In some ways, I respect the way AMR worked to avoid bankruptcy, but Chapter 11 was designed for exactly these sort of cases. They should use it to restructure what are simply unworkable long-term commitments (esp. debt and labor costs) and try to get to a sustainable model. Frankly, they should have done it a while ago.
     
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  18. danny
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    danny Silver Member

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    There would be a bigger impact if they lifted the limit of miles an individual was allowed to buy.
     
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  19. milchap
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    milchap Gold Member

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    This brings up the question.....are there too many airlines in the USA ?
     
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  20. DestinationDavid
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    I think we all know the answer is yes.

    Or perhaps was. That's why we've seen so many mergers and smaller companies go out of business. The question becomes what's the new market threshold?
     
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  21. milchap
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    milchap Gold Member

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    How many airlines are there needed?
     
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  22. DestinationDavid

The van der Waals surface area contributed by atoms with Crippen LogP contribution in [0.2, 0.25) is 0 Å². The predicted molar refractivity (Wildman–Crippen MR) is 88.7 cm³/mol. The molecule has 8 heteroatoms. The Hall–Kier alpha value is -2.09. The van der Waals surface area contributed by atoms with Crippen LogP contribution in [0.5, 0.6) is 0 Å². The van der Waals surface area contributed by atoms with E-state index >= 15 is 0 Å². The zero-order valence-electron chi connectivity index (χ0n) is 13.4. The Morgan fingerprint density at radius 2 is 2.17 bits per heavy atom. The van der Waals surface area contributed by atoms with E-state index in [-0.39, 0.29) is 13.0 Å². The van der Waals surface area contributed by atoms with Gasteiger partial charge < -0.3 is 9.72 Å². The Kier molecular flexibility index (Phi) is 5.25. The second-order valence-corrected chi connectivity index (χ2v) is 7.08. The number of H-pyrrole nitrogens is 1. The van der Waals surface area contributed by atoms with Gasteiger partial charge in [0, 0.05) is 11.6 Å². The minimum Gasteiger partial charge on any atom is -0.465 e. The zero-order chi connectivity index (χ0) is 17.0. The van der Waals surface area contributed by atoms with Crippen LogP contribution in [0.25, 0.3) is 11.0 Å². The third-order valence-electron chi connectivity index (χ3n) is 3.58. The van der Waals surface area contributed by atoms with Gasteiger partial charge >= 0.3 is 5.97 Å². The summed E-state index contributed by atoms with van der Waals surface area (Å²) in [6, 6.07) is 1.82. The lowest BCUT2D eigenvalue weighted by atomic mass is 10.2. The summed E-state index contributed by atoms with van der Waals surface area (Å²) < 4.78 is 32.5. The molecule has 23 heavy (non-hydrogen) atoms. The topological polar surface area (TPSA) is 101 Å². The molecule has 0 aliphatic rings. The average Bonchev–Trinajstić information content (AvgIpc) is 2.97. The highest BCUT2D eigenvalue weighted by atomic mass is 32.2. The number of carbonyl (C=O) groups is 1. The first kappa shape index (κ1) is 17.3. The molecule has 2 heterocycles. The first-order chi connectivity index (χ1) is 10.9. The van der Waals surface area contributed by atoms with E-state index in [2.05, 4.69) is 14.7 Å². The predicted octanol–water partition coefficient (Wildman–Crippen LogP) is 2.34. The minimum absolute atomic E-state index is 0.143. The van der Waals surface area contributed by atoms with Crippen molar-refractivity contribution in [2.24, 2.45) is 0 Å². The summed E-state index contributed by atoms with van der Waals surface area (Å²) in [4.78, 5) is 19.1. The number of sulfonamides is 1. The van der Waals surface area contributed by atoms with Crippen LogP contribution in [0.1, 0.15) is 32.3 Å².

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    That's exactly what I rhetorically asked. ;)

    It's not a question that has an easy answer.
     
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  23. Seacarl
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    I mean ones where due to AA's network they have a competitive advantage vs. other carriers. Most would be to/from hubs, e.g. South American to Miami, many DFW routes, etc. Not to say that there isn't some competition but where AA can likely maintain a revenue premium vs. other entrants.

    In the long run, AA has to get its costs closer to the other airlines in order to be able to be profitable.
     
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  24. DestinationDavid
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    That's what I figured you meant. AA's no different than any other carrier though, most US legacies have networks where they have advantages from their hubs to certain areas.

    Certainly agree that cost is going to kill them in the long run if they cannot address their structure though.
     
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  25. DenverBrian
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    Yes. There's nothing wrong with AA that the death of US wouldn't cure.